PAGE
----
The emptiness of ‘Thought for the Commute’

The British Humanist Association have launched a new campaign called ‘Thought for the Commute’. This involves posters going up on the London Underground (initially) with inspirational quotes from famous Humanists.

I say inspirational quotes. The quotes are … well, in my opinion at least, not that inspirational. In fact, to be honest, I think it’s an illustration of how empty humanism actually is as a philosophy. Let’s have a quick look at them.

My notion is to think of the human beings first and let the abstract ideas take care of themselves. (Virginia Woolf)

Does that give you a nice warm glow in the pit of your stomach, and inspire you to love and cherish your fellow human being? … me neither. It’s morally neutral: one could well think of human beings first – in a negative sense – and let abstract ideas (such as ‘justice’, ‘compassion’, or ‘murder’) take care of themselves. It seems strange to me that you could think of human beings without thinking in terms of abstract ideas, such as love, kindness and justice.

If I’m being charitable, I think the sense of the quote is that we need to consider what’s best for human beings first, what is in their interests. But surely, what you think is in someone’s best interests will largely depend on the abstract ideas you have about what it means to be human, what it means to be in society (and so on).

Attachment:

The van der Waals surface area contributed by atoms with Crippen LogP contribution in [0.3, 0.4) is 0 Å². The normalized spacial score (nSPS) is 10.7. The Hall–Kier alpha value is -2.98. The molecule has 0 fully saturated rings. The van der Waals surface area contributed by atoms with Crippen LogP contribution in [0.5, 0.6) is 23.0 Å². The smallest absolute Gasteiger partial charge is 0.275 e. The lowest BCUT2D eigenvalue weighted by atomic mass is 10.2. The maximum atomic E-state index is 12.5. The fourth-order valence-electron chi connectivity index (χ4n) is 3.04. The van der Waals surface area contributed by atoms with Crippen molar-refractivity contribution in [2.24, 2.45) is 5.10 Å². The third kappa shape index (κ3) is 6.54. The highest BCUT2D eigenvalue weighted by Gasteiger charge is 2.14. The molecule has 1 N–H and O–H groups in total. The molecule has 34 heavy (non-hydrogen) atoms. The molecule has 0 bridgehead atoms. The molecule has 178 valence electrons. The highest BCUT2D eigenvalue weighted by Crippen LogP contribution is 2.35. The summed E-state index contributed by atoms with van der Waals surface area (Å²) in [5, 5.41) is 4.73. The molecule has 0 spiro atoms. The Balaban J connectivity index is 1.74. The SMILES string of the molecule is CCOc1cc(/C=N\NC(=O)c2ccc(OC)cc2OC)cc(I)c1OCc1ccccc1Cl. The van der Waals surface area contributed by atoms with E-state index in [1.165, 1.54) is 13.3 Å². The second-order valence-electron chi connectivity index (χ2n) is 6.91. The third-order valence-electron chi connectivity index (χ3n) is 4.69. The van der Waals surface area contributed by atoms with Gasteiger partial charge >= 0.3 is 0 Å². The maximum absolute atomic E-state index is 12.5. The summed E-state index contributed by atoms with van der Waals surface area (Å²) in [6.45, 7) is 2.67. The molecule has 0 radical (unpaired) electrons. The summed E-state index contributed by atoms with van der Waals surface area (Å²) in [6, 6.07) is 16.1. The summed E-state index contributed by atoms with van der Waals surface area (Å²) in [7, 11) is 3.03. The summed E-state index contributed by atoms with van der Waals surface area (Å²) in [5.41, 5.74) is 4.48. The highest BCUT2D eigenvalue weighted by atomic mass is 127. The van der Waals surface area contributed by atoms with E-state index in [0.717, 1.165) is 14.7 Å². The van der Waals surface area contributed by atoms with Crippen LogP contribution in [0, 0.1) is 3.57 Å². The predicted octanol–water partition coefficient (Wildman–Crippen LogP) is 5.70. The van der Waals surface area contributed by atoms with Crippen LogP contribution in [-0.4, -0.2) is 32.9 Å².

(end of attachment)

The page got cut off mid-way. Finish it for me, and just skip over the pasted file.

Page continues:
Also, given that Woolf doesn’t seem to like “abstract ideas”… the quote is pretty abstract, isn’t it?

Wear a smile and make friends; wear a scowl and make wrinkles. What do we live for if not to make the world less difficult for each other? (George Eliot)

This is probably the best of the four slogans, but it seems to boil down to “be nice!” It’s a good sentiment but, if the history of the human race has taught us anything, it doesn’t work. Try giving the slogan to ISIL in Iraq and see if that changes anything. Try giving it to rich people who are exploiting the poor and see if it changes anything.

The secret of happiness is this: let your interests be as wide as possible and let your reactions to the things and persons that interest you be as far as possible friendly rather than hostile. (Bertrand Russell)

I’m sorry, but… this is useless. The second half (“friendly rather than hostile”) is essentially ‘be nice’ (albeit with a caveat – “as far as possible”), and so suffers from the same defect that I mentioned above. The first part… let your interests be as wide as possible? Really? That’s the secret of happiness? There are plenty of people whose interests are pretty narrow, from what I’ve seen they don’t seem less happy than average.

The meaning of your life is what you make it. (A.C. Grayling)

There should, of course, be a footnote which says “unless you’re Adolf Hitler, Rupert Murdoch or … any other bogeyman you’d like to mention”. And that’s not to mention that life is not really what any of us make it: life didn’t turn out the way I expected it to be, for sure. I’m sure it’s the same for pretty much everybody. Many people, in fact, having achieved what they dreamed of, end up feeling empty because there’s nothing else to try for. Why do people who win sports tournaments enter them again the next year?